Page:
Bibi Ameenah Firdaus Gurib-Fakim, PhD, 57, is the first Muslim president of Hindu-majority Mauritius state. An academic, before turning a politician, Ameenah was Dean of Faculty and pro-Vice Chancellor at the University of Mauritius.
Dr. Ameenah addressed the opening ceremony of the European Development Days 2016 in Brussels on June 15, 2016.
Mauritius, once known by the Arabic name Dina Arobi, is a small island situated in the Indian Ocean about 500 miles east of Madagascar. Madagascar was one of the six lands offered to the World Zionist movement. The others were Uganda, Birobidjan (Soviet Russia), Alaska, Khazaria (Soviet Russia), and Palestine.
While Arab and Malay sailors knew of Mauritius as early as the 10th century AD and Portuguese sailors first visited in the 16th century, the island was first colonised in 1638 by the Dutch. They named it after prince Maurice of Nassau who abandoned the colony in 1710.
The island had no indigenous population, but became populated by waves of immigrants due to colonialism, plantation slavery, the indenture system, and French (1715-1810) and British (1810-1968) colonial mercantile interests, which shaped the socio- cultural environment of the island. Mauritius gained independence from Britain in 1968 and became a republic in 1992 by removing Queen Elizabeth II as ceremonial head of the country.
Mauritius is one of the richest, and least corrupt countries in Africa, a middle-income nation of some 1.3 million people with a per capita GDP of just over $9 000. Country’s citizens are made up of Indian, African, Chinese and European origins. The main religions are Hinduism, Christianity and Islam. Muslims represent 17% of the total population. Pakistan is the most popular country amongst Mauritius followed by Saudi Arabia. President Ameenah Firdaus Gurib-Fakim just completed a 4-day visit to Pakistan last week.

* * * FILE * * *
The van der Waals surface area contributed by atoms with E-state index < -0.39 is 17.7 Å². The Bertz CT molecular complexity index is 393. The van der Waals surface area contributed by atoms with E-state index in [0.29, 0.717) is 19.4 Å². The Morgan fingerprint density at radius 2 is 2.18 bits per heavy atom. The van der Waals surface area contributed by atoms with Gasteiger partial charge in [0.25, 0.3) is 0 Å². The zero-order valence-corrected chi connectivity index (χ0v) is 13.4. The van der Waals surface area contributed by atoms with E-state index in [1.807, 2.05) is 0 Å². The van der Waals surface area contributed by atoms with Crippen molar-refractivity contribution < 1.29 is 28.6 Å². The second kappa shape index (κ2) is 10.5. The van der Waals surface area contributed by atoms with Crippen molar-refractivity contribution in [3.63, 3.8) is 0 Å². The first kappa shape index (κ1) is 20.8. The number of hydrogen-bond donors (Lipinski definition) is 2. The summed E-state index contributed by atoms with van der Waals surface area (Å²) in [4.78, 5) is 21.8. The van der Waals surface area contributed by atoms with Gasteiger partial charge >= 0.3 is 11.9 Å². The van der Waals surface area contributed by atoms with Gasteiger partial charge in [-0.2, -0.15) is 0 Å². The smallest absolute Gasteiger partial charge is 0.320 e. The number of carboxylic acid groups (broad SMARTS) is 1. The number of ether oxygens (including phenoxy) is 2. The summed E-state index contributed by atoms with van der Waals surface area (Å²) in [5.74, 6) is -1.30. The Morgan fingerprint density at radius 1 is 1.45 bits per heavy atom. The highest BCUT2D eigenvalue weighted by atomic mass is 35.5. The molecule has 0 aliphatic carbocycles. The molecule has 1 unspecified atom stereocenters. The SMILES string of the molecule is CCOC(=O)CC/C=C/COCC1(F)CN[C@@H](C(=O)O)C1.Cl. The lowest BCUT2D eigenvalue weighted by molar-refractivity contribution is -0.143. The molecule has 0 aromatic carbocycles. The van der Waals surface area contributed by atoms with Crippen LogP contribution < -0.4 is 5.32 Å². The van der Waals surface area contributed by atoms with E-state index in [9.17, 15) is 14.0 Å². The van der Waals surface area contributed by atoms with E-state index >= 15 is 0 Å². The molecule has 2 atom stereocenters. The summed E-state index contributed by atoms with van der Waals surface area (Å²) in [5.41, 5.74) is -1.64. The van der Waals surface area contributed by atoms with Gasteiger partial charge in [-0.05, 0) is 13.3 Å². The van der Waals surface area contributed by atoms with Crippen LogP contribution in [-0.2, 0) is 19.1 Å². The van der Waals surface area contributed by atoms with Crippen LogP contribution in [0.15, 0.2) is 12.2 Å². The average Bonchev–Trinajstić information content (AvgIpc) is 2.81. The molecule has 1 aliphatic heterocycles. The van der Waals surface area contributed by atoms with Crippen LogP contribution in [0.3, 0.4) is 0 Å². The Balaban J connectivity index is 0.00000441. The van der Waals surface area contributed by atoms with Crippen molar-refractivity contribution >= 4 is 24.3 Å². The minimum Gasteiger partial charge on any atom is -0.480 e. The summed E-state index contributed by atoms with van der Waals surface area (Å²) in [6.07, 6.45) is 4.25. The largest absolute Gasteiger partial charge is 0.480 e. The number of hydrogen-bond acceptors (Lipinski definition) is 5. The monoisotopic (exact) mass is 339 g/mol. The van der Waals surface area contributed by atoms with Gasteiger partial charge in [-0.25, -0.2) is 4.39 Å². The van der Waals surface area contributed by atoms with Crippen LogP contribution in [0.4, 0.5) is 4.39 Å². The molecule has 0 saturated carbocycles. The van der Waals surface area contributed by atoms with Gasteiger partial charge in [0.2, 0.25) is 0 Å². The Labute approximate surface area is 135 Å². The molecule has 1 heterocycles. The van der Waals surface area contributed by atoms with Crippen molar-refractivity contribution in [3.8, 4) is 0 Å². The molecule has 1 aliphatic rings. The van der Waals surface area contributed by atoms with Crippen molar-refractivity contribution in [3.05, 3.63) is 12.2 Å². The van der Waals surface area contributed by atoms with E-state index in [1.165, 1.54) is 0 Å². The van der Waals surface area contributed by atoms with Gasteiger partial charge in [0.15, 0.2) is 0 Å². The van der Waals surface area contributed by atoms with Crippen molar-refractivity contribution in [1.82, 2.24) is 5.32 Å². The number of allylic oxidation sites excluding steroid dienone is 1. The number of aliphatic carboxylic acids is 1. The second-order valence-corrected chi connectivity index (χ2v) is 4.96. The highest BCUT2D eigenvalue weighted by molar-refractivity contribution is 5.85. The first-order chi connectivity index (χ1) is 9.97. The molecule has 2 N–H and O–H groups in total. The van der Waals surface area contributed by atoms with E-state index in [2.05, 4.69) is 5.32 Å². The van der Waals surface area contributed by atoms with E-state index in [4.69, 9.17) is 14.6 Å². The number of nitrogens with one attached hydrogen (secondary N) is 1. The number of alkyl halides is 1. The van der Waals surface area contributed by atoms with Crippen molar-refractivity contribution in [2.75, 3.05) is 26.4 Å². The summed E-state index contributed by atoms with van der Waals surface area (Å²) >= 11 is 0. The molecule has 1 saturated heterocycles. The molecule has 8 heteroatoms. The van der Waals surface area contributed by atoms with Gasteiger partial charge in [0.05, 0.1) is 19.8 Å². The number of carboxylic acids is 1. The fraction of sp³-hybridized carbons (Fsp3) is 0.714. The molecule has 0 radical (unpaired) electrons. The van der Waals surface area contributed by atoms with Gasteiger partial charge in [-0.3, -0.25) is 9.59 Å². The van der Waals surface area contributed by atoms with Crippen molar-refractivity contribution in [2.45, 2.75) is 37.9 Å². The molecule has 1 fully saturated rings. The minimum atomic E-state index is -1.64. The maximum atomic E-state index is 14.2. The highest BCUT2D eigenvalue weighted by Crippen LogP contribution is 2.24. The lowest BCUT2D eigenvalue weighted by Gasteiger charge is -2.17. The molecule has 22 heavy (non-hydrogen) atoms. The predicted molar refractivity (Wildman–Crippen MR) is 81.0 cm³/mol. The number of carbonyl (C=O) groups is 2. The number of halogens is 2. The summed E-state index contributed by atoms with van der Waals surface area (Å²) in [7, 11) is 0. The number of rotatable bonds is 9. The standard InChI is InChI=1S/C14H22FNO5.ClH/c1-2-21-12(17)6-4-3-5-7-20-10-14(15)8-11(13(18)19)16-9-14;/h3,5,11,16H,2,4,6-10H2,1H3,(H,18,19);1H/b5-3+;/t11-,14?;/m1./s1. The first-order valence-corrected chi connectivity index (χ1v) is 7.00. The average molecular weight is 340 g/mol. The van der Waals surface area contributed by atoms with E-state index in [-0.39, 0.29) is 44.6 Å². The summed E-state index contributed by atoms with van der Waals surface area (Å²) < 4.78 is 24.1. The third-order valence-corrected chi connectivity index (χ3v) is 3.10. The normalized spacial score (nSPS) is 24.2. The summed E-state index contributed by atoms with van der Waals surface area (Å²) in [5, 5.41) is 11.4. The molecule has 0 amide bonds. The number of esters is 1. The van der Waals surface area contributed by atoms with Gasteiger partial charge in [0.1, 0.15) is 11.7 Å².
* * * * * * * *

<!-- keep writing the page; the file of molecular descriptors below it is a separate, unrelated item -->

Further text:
Last year, Indian prime minister Narendra Modi visited Mauritius. He called it “a role model of democracy and accountability.”
While American voters are debating whether to put first woman in the White House, Dr. Ameenah is amongst the nine female head of governments around the world. The others are Pakistan’s twice prime minister Benazir Bhutto, Bangladesh’s Sheikh Hasina, and Khaleda Zia (1991-96 and 2001-2006), Kosova’s present president Atifete Jahjaga (here), president of Kyrgystan Roza Otunbayeva (2010-11), Mame Madior Boye, prime minister of Senegal (2001-2002), Megawati Sukarnoputri Sukarno, president of Indonesia (2001-2004), and Turkey’s prime minister Dr.Tansu Çiller (1993-96).
Since 1979 Islamic Revolution, Iran has five female vice-presidents.